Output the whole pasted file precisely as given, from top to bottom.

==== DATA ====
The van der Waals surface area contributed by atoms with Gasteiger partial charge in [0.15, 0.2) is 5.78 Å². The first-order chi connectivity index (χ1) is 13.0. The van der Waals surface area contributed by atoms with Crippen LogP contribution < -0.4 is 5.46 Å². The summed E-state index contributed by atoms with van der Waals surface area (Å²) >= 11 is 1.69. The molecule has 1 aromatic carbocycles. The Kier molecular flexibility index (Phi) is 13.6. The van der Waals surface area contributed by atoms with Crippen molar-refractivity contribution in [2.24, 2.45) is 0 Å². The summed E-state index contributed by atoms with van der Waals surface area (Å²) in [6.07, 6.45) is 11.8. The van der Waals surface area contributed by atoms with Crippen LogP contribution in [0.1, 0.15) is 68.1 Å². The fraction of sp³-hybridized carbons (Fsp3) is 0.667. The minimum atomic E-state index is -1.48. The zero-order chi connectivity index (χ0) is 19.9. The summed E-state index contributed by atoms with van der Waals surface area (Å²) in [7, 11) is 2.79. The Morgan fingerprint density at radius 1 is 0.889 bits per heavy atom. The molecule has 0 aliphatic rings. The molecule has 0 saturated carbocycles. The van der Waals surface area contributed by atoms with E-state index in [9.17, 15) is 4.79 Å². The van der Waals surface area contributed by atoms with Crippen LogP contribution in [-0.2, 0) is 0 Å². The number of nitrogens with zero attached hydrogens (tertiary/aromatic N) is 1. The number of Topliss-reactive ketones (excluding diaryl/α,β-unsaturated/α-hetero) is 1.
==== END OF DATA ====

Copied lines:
The van der Waals surface area contributed by atoms with Gasteiger partial charge in [0.15, 0.2) is 5.78 Å². The first-order chi connectivity index (χ1) is 13.0. The van der Waals surface area contributed by atoms with Crippen LogP contribution < -0.4 is 5.46 Å². The summed E-state index contributed by atoms with van der Waals surface area (Å²) >= 11 is 1.69. The molecule has 1 aromatic carbocycles. The Kier molecular flexibility index (Phi) is 13.6. The van der Waals surface area contributed by atoms with Crippen molar-refractivity contribution in [2.24, 2.45) is 0 Å². The summed E-state index contributed by atoms with van der Waals surface area (Å²) in [6.07, 6.45) is 11.8. The van der Waals surface area contributed by atoms with Crippen LogP contribution in [0.1, 0.15) is 68.1 Å². The fraction of sp³-hybridized carbons (Fsp3) is 0.667. The minimum atomic E-state index is -1.48. The zero-order chi connectivity index (χ0) is 19.9. The summed E-state index contributed by atoms with van der Waals surface area (Å²) in [7, 11) is 2.79. The Morgan fingerprint density at radius 1 is 0.889 bits per heavy atom. The molecule has 0 aliphatic rings. The molecule has 0 saturated carbocycles. The van der Waals surface area contributed by atoms with E-state index in [9.17, 15) is 4.79 Å². The van der Waals surface area contributed by atoms with Crippen LogP contribution in [-0.2, 0) is 0 Å². The number of nitrogens with zero attached hydrogens (tertiary/aromatic N) is 1. The number of Topliss-reactive ketones (excluding diaryl/α,β-unsaturated/α-hetero) is 1.